Is Pet Insurance the Right Choice for You?

The start of a new year is the time when many us of make resolutions to take better care of our health.  But what about our pets?  Do your wellness plans for your best friend include getting pet health insurance?

Many dog and cat owners consider pet insurance, and some employers even offer it as part of their employee benefits package.  But is it the right option for you?

The decision to get insurance for your pet depends on many individual factors.  Here are some questions you can ask yourself—and any potential insurance companies—before you buy.

What is the annual cost of pet insurance?

This can depend on your particular situation, including the cost of living in your area and the breed and age of your pet.  Consumer advocates warn that the cost of your annual premium may be higher than the benefits you receive.

One study found that while the cost for coverage is around $500 a year, most pet owners saw only around $275 in paid claims.

Do you own a “high-risk” dog breed?

Cats are generally less expensive to insure than dogs, but not all dogs cost the same to insure.  Some breeds are much more expensive than others.

The experts at the website I Heart Dogs report that some large breed dogs like the St. Bernard and Irish Wolfhound are especially pricey to insure.

They recommend choosing a plan that covers inherited and chronic health conditions (such as hip and elbow dysplasia).  Make sure the plan covers all aspects of treatment for an illness or injury (like overnight care).

What’s covered and what’s not covered?

Make sure you understand what each insurance plan covers and what is excluded.  All plans vary but there are some general guidelines to keep in mind.

According to the website Wag! you should be prepared to cover a lot of preventive care yourself.  This includes things like dental cleanings, parasite prevention, vaccinations, spay/neuter, non-traditional therapies, and prescription diets.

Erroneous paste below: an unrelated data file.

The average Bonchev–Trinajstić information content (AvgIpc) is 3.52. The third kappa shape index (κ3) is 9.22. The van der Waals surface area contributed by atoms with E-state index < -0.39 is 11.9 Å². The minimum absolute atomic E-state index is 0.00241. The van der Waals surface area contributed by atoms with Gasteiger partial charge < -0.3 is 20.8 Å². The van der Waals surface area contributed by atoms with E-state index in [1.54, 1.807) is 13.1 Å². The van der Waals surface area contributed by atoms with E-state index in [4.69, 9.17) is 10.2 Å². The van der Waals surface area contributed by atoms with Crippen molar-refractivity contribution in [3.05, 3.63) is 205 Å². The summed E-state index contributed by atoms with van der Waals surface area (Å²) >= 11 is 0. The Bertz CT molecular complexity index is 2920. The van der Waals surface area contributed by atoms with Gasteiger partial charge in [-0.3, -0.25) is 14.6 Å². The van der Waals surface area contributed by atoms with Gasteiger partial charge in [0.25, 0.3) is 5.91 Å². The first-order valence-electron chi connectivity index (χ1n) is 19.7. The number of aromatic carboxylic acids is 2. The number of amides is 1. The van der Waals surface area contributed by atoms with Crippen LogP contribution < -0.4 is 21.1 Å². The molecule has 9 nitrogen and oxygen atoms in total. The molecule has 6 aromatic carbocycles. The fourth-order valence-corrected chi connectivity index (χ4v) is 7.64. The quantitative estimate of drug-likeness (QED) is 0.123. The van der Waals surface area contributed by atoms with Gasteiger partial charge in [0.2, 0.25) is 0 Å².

What should be covered under a good plan?  Farmers Insurance notes that plans should cover treatment for accidents and injuries, and certain illnesses like cancer, arthritis, and diabetes.

Remember to review plans carefully for details on coverage of hereditary and pre-existing conditions.

How can you compare insurance plans?

Ready to look into getting pet health insurance but not sure where to start?  Check out this veterinarian-reviewed, comprehensive guide to pet health insurance plans from the website lendedu.com.

 

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New California Pet Store Law Helps Shelter Animals

January 1, 2019 was the first day that a new animal welfare law went into effect here in California.  Under this law (called the Pet Rescue and Adoption Act), pet stores cannot sell dogs, cats, or rabbits unless they are from animal shelters or rescue organizations.

This law prevents pet stores from selling animals sourced from commercial breeding operations, known as puppy mills.

According to the Sacramento Bee, pet stores in California must publicly display documentation on each animal’s origins in the area where the animal is housed.

Pet stores in violation of this law will have to pay a fine of $500 for each pet that is sold illegally.

Here’s a video on the new law from NBC News:

 

The Signals Dogs Use to Tell Us What They Want

A study published in the journal Animal Cognition has identified multiple “signals” dogs use to indicate when they want our attention.

Signals are defined as requests made with an object and/or a part of the body.  They also need to be directed at an individual and repeated.